I find having a runny egg with soy sauce over rice to be extremely comforting. Although many culinary traditions appreciate fried egg as a topping, the one I’m talking about this time is a Chinese dish called 荷包蛋飯, which literally means “purse egg rice”. In Chinese, “purse egg” is a fried egg. I’m guessing the white is a purse for the yolk inside.
Today’s eggs are from Queens County Farm Museum. They raise more than one kind of chicken there, so you always get a variety of egg colors in each carton.
A few years ago, when I first started buying my eggs from them, I asked about the conditions under which the hens were raised. One of the farmers simply replied “You can see them. They’re right over there.”
There they are. Chilling out in the shade on a warm summer day. If I was living outdoors, the conditions would have been good enough for me, too.
Fried Egg over Rice
½ cup (100g) raw jasmine rice
½ cup (100g) water
about a tablespoon peanut oil
1 large egg
2.5 cup (600 ml) pot/rice cooker
non-stick/cast iron pan
Wash rice until the water runs clear. Add the drained rice to the pot and add the water. This ratio of water to rice is a rule of thumb that has worked for me. Depending on the moisture content of your rice (older rice is drier), you should adjust the water level. Touch and go until you end up with a result you’re happy with.
Add a pinch of salt and a few drops of oil. Cover the pot and place it over medium high flame. Avoid removing the lid until you’re done cooking. When you hear water boiling inside, start watching the jets of steam escaping the pot. A continuous jet of steam indicates that there is still plenty of water inside. When the amount of steam drops noticeably, turn the flame down to low. At this point, the water level inside the pot should have fallen below the level of the rice.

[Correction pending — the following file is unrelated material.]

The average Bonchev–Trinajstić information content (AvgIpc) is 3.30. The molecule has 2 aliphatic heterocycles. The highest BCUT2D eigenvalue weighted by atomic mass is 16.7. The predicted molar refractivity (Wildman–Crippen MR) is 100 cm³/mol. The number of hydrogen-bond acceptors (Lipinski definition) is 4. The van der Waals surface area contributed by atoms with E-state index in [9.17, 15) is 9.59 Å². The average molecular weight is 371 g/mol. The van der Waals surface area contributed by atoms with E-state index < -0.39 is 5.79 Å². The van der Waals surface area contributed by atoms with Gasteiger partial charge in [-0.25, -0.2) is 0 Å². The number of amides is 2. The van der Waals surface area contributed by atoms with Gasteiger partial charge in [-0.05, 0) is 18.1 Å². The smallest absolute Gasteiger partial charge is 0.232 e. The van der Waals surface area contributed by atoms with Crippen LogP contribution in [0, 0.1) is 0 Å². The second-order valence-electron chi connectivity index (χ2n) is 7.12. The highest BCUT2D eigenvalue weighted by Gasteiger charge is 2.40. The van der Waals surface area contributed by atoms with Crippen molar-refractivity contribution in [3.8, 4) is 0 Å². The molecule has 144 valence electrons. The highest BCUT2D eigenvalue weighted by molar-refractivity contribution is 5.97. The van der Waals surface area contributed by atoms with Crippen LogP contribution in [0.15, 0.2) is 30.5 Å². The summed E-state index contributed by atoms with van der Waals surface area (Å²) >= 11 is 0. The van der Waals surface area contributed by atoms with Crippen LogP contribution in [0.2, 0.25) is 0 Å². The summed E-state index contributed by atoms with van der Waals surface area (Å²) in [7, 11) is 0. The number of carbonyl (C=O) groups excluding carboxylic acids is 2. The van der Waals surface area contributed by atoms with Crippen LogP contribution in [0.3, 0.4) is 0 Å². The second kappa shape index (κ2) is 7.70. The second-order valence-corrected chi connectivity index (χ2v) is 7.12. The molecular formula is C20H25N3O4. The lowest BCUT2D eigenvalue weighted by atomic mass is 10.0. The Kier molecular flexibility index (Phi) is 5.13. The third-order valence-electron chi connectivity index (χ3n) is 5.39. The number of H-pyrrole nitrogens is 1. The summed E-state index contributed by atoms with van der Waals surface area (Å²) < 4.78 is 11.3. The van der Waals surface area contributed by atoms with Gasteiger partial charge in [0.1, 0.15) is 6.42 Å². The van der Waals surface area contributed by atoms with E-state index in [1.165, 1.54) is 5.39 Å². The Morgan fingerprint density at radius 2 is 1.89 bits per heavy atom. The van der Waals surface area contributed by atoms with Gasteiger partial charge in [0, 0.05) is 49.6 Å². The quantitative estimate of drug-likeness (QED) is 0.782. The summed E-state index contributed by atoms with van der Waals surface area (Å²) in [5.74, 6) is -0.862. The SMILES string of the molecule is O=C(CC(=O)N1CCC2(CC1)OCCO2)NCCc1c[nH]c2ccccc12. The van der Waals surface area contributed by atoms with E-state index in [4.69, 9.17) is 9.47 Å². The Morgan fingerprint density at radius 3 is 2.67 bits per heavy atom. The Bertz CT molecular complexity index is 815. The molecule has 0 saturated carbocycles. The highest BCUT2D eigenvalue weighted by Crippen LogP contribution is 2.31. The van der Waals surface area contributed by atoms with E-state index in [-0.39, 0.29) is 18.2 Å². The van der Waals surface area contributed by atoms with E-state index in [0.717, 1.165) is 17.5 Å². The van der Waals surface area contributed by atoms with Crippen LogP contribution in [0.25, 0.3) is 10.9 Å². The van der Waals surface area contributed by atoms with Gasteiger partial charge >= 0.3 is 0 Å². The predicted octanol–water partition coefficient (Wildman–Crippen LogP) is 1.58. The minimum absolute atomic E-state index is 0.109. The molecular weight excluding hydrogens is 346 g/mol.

Within a few minutes, all the water will be cooked off and the rice will start toasting on the bottom. You’ll hear crackling noises coming from the pot. Without uncovering the pot, let the rice rest off the heat for 10 minutes. This resting period is part of the cooking process. If you skip this step, the rice will be too wet.
While the rice is on its last few minutes of rest, start cooking your egg. Heat an oiled pan on medium until the oil ripples. When you see your first tiny wisp of smoke, crack the egg in. Turn the flame down to medium low and wait for the whites to cook. I like my eggs sunny side up, so I remove the egg when the whites set. Otherwise, you can flip the egg and cook to the desired doneness.
If you’re concerned about salmonella in a raw egg yolk, you can buy eggs from a responsible farm, get pasteurized eggs, or pasteurize them yourself. You could potentially cook the egg all the way through, however, you won’t get the same texture experience as with a velvety, runny yolk, which acts kind of like a sauce. Hey, maybe you like your eggs over hard. No big.
I try not to skimp on quality when using soy sauce for such a simple dish. Look for something that’s brewed, perhaps even with the age of the soy sauce indicated on the bottle. When in doubt, the shorter the ingredient list, the better.
I have a friend who likes to add a drop of sesame oil to the mix. Now, that’s just crazy talk.
Crazy delicious, that is.
Sometimes, I like to kick it Japanese style.